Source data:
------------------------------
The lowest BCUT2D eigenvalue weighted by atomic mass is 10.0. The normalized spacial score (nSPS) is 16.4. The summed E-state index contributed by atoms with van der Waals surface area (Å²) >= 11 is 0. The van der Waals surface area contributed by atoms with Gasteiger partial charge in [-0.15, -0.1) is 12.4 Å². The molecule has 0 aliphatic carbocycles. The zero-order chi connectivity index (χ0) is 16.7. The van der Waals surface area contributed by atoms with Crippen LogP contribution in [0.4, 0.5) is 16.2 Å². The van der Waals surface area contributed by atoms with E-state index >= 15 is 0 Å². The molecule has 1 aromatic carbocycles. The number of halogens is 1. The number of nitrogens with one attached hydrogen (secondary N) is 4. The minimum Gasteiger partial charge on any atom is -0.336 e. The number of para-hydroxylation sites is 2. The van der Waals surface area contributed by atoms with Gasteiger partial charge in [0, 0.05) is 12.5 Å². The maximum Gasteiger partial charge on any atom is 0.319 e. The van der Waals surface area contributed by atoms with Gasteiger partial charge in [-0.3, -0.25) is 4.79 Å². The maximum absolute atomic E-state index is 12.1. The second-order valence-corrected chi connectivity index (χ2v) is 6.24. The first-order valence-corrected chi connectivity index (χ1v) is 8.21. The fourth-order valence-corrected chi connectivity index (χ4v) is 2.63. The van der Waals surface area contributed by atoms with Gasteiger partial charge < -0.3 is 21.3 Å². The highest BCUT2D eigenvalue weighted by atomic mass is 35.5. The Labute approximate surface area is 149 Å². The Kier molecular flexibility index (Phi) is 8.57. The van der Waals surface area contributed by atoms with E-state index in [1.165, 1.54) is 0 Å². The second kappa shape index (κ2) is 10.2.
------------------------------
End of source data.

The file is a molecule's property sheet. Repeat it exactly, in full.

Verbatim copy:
The lowest BCUT2D eigenvalue weighted by atomic mass is 10.0. The normalized spacial score (nSPS) is 16.4. The summed E-state index contributed by atoms with van der Waals surface area (Å²) >= 11 is 0. The van der Waals surface area contributed by atoms with Gasteiger partial charge in [-0.15, -0.1) is 12.4 Å². The molecule has 0 aliphatic carbocycles. The zero-order chi connectivity index (χ0) is 16.7. The van der Waals surface area contributed by atoms with Crippen LogP contribution in [0.4, 0.5) is 16.2 Å². The van der Waals surface area contributed by atoms with E-state index >= 15 is 0 Å². The molecule has 1 aromatic carbocycles. The number of halogens is 1. The number of nitrogens with one attached hydrogen (secondary N) is 4. The minimum Gasteiger partial charge on any atom is -0.336 e. The number of para-hydroxylation sites is 2. The van der Waals surface area contributed by atoms with Gasteiger partial charge in [0, 0.05) is 12.5 Å². The maximum Gasteiger partial charge on any atom is 0.319 e. The van der Waals surface area contributed by atoms with Gasteiger partial charge in [-0.3, -0.25) is 4.79 Å². The maximum absolute atomic E-state index is 12.1. The second-order valence-corrected chi connectivity index (χ2v) is 6.24. The first-order valence-corrected chi connectivity index (χ1v) is 8.21. The fourth-order valence-corrected chi connectivity index (χ4v) is 2.63. The van der Waals surface area contributed by atoms with Gasteiger partial charge < -0.3 is 21.3 Å². The highest BCUT2D eigenvalue weighted by atomic mass is 35.5. The Labute approximate surface area is 149 Å². The Kier molecular flexibility index (Phi) is 8.57. The van der Waals surface area contributed by atoms with E-state index in [1.165, 1.54) is 0 Å². The second kappa shape index (κ2) is 10.2.